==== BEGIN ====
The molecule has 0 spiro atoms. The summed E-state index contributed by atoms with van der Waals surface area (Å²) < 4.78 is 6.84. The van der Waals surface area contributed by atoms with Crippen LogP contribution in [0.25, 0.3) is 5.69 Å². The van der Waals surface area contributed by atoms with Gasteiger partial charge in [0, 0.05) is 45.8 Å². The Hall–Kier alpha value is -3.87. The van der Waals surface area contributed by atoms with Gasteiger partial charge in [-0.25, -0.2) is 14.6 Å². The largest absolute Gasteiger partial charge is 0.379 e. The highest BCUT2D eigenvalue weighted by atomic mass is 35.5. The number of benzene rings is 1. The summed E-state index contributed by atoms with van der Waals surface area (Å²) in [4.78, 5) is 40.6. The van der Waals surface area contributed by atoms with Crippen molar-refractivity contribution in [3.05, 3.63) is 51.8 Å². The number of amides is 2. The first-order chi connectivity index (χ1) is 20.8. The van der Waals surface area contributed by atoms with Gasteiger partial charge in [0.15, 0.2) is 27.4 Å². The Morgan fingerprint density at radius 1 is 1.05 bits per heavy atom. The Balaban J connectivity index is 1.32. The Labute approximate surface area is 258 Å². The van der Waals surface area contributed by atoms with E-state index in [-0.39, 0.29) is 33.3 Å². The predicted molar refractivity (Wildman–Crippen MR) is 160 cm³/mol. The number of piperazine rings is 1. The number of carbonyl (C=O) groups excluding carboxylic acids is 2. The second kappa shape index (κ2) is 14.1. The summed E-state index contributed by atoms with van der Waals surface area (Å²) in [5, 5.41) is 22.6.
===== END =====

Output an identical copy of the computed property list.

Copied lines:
The molecule has 0 spiro atoms. The summed E-state index contributed by atoms with van der Waals surface area (Å²) < 4.78 is 6.84. The van der Waals surface area contributed by atoms with Crippen LogP contribution in [0.25, 0.3) is 5.69 Å². The van der Waals surface area contributed by atoms with Gasteiger partial charge in [0, 0.05) is 45.8 Å². The Hall–Kier alpha value is -3.87. The van der Waals surface area contributed by atoms with Gasteiger partial charge in [-0.25, -0.2) is 14.6 Å². The largest absolute Gasteiger partial charge is 0.379 e. The highest BCUT2D eigenvalue weighted by atomic mass is 35.5. The number of benzene rings is 1. The summed E-state index contributed by atoms with van der Waals surface area (Å²) in [4.78, 5) is 40.6. The van der Waals surface area contributed by atoms with Crippen molar-refractivity contribution in [3.05, 3.63) is 51.8 Å². The number of amides is 2. The first-order chi connectivity index (χ1) is 20.8. The van der Waals surface area contributed by atoms with Gasteiger partial charge in [0.15, 0.2) is 27.4 Å². The Morgan fingerprint density at radius 1 is 1.05 bits per heavy atom. The Balaban J connectivity index is 1.32. The Labute approximate surface area is 258 Å². The van der Waals surface area contributed by atoms with E-state index in [-0.39, 0.29) is 33.3 Å². The predicted molar refractivity (Wildman–Crippen MR) is 160 cm³/mol. The number of piperazine rings is 1. The number of carbonyl (C=O) groups excluding carboxylic acids is 2. The second kappa shape index (κ2) is 14.1. The summed E-state index contributed by atoms with van der Waals surface area (Å²) in [5, 5.41) is 22.6.